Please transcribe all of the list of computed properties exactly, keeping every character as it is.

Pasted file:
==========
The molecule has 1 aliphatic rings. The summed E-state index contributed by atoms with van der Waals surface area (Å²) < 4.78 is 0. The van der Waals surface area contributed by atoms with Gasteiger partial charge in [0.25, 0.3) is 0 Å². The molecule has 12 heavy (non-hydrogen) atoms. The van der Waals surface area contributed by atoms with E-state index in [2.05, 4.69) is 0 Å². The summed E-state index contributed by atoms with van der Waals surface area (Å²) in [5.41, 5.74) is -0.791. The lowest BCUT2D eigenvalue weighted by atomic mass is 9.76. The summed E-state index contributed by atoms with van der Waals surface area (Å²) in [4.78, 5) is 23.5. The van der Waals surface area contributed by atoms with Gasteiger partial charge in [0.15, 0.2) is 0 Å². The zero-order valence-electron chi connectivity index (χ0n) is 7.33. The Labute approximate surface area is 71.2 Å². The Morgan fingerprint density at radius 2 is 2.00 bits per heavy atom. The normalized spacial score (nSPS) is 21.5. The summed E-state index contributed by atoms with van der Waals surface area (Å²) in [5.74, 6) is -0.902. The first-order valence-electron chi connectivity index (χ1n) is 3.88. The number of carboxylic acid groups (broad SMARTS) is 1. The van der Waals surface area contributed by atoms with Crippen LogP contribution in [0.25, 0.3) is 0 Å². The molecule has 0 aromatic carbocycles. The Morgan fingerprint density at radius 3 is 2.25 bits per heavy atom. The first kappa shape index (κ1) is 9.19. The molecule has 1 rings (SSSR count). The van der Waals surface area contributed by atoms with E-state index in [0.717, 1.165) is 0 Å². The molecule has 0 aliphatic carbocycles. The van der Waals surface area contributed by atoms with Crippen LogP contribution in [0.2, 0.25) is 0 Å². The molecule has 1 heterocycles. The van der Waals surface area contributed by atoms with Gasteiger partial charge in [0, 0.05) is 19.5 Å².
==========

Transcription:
The molecule has 1 aliphatic rings. The summed E-state index contributed by atoms with van der Waals surface area (Å²) < 4.78 is 0. The van der Waals surface area contributed by atoms with Gasteiger partial charge in [0.25, 0.3) is 0 Å². The molecule has 12 heavy (non-hydrogen) atoms. The van der Waals surface area contributed by atoms with E-state index in [2.05, 4.69) is 0 Å². The summed E-state index contributed by atoms with van der Waals surface area (Å²) in [5.41, 5.74) is -0.791. The lowest BCUT2D eigenvalue weighted by atomic mass is 9.76. The summed E-state index contributed by atoms with van der Waals surface area (Å²) in [4.78, 5) is 23.5. The van der Waals surface area contributed by atoms with Gasteiger partial charge in [0.15, 0.2) is 0 Å². The zero-order valence-electron chi connectivity index (χ0n) is 7.33. The Labute approximate surface area is 71.2 Å². The Morgan fingerprint density at radius 2 is 2.00 bits per heavy atom. The normalized spacial score (nSPS) is 21.5. The summed E-state index contributed by atoms with van der Waals surface area (Å²) in [5.74, 6) is -0.902. The first-order valence-electron chi connectivity index (χ1n) is 3.88. The number of carboxylic acid groups (broad SMARTS) is 1. The van der Waals surface area contributed by atoms with Crippen LogP contribution in [0.25, 0.3) is 0 Å². The molecule has 0 aromatic carbocycles. The Morgan fingerprint density at radius 3 is 2.25 bits per heavy atom. The first kappa shape index (κ1) is 9.19. The molecule has 1 rings (SSSR count). The van der Waals surface area contributed by atoms with E-state index in [0.717, 1.165) is 0 Å². The molecule has 0 aliphatic carbocycles. The van der Waals surface area contributed by atoms with Crippen LogP contribution in [0.2, 0.25) is 0 Å². The molecule has 1 heterocycles. The van der Waals surface area contributed by atoms with Gasteiger partial charge in [0, 0.05) is 19.5 Å².